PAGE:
Appleseed Productions’s “Harvey” provides ample laughs and life lessons

 Alan Stillman (left), Heather Roach and CJ Young in in a scene from Appleseed's "Harvey."  Photo by Sean Walter.

Alan Stillman (left), Heather Roach and CJ Young in in a scene from Appleseed’s “Harvey.” Photo by Sean Walter.

Harvey

Who: Appleseed Productions

Where: 116 W. Glen Ave., Syracuse, NY

When: Through Nov. 9, 2013

Tickets: $18

Review by Insher Pan

Sometimes we dream of having friends with supernatural powers, who can share secrets and help us to accomplish everything we want to do. But what if this friend makes you look like an eccentric, and you have to make a choice between them and your “ordinary life?”

Roy Van Norstrand directs the comedy “Harvey”, the winner of Pulitzer Prize for Drama in 1945 written by Mary Chase, for Appleseed Productions. Premiering in 1944 on Broadway and closing in 1949, “Harvey” introduces us to Elwood P. Dowd and his invisible friend Harvey.

Though Harvey, whom Dowd (CJ Young, producing artistic director of Appleseed Productions) introduces to everybody as his best friend, never appears on the stage, he is there with Dowd, sometimes wearing a coat and a fedora with two big holes for his vertical long ears. He is a pooka-more specifically, a fairy spirit in the form of a six feet and eight inches tall white rabbit-from old Celtic mythology.

But other characters who can’t see Harvey think that Dowd is an annoying crank, especially Veta Louise Simmons (Anne Fitzgerald) and Myrtle Mae Simmons (Gina Fortino), Dowd’s sister and niece who live with him in the house he inherits from his mother. Both of them disbelieve and hate Dowd’s rabbit friend, and eager to get rid of him, or them.

Thus, after Dowd introduces this strange unseen pooka friend to Mrs. Simmons’s social friends and as a result, ruins her party, she decides to send her brother to Chumley’s Rest, a sanitarium, to have him committed as a mental patient and shut him away.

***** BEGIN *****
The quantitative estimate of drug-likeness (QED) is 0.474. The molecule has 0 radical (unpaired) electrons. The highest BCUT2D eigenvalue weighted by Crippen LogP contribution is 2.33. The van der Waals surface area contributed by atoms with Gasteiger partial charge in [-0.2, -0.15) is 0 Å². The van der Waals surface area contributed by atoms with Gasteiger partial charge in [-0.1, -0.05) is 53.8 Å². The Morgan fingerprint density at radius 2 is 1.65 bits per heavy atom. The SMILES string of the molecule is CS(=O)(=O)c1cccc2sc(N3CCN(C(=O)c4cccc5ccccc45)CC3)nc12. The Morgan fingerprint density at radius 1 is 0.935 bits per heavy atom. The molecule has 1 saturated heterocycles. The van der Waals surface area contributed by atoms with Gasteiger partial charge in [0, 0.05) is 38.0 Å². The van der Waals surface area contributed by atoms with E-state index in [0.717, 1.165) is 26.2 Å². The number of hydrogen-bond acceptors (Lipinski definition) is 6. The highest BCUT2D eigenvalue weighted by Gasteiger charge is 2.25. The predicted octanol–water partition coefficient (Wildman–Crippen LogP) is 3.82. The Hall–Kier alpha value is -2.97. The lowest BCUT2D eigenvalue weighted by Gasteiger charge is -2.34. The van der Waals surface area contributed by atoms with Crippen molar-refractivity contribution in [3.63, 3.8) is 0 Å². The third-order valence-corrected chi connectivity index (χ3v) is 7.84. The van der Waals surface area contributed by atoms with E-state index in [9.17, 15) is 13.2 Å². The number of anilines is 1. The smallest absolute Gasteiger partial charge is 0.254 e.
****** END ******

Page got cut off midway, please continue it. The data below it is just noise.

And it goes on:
Then a miracle happens. Doctor Lyman Sanderson (Alan Stillman) and the nurse Ruth Kelly (Heather Roach) mistakes Mrs. Simmons as the patient, keeping her in the sanitarium and letting Dowd go. When they finally figure out the mistake, all characters start to seek for Dowd everywhere.

Dowd never gets hysterical even when he has to make a choice to be with either his family or Harvey; everybody else in the show does that frequently. But he does think differently from others.

Gina Fortino, Anne Fitzgerald (both left) and Kathleen Whipple in a scene from Appleseed's "Harvey."  Photo by Bryan Simcox.

Gina Fortino, Anne Fitzgerald (both left) and Kathleen Whipple in a scene from Appleseed’s “Harvey.” Photo by Bryan Simcox.

When he heard an over six-foot rabbit leaning up against a lamp post and calling his name, what he didn’t think “Oh my, a large rabbit!” or “That rabbit is talking to me!”, but “I thought nothing of that because when you’ve lived in a town as long as I’ve lived in this one, you get used to the fact that everybody knows your name.” And naturally, he went over to chat with the OVER SIX-FOOT TALL RABBIT.

The cast is fascinating. They all reach to the point of what the characters should be in your mind, ranging from Young, the mild and affable gentleman Dowd, to Steve Smith as the irascible young male nurse Duane Wilson.

CJ Young is a fantastic Elwood P. Dowd. Talking softly and politely, Young embodies the old fashion gentleman. He always wears tidy suits and hats, smiling with innocence to everyone. To confirm his unseen fellow is right around him (besides talking to Harvey) Young’s actions such as helping him adjusting his tie, making eye contact with Harvey all the time: looking up in a certain angle with his eyes filled with love and emotion. Before the door is opened, Young has already convinced us that Harvey is with him.

Fitzgerald catches Mrs. Simmons’s ambivalence so well: she loves her brother so much, but she also can’t bear his crazy fantasy friend, that big rabbit, any longer. Fitzgerald’s performance expresses that dilemma through the show, and erupts at the end, crying and hugging her brother tight. Fortino, as Myrtle Simmons, the mean and selfish niece wearing dark purple shirt with pink polka-dotted, rosy pink skirt and a pink fascinator, doesn’t act that way. She dislikes her uncle and spares no effort to show her aversion.

As the show is performed at the Atonement Stage, a small theater in the basement of Atonement Lutheran Church, we can see every little thing on the stage easily.

The show is filled with brilliant funny dialogues, and with a happy ending full of love and gratification. But it calls up tears at the end in a way; at least it made my eyes water. Other than just laughter and humor, it arouses some life-long philosophical questions seriously. What do we expect from our friend, and what kind of person do we really want to be?

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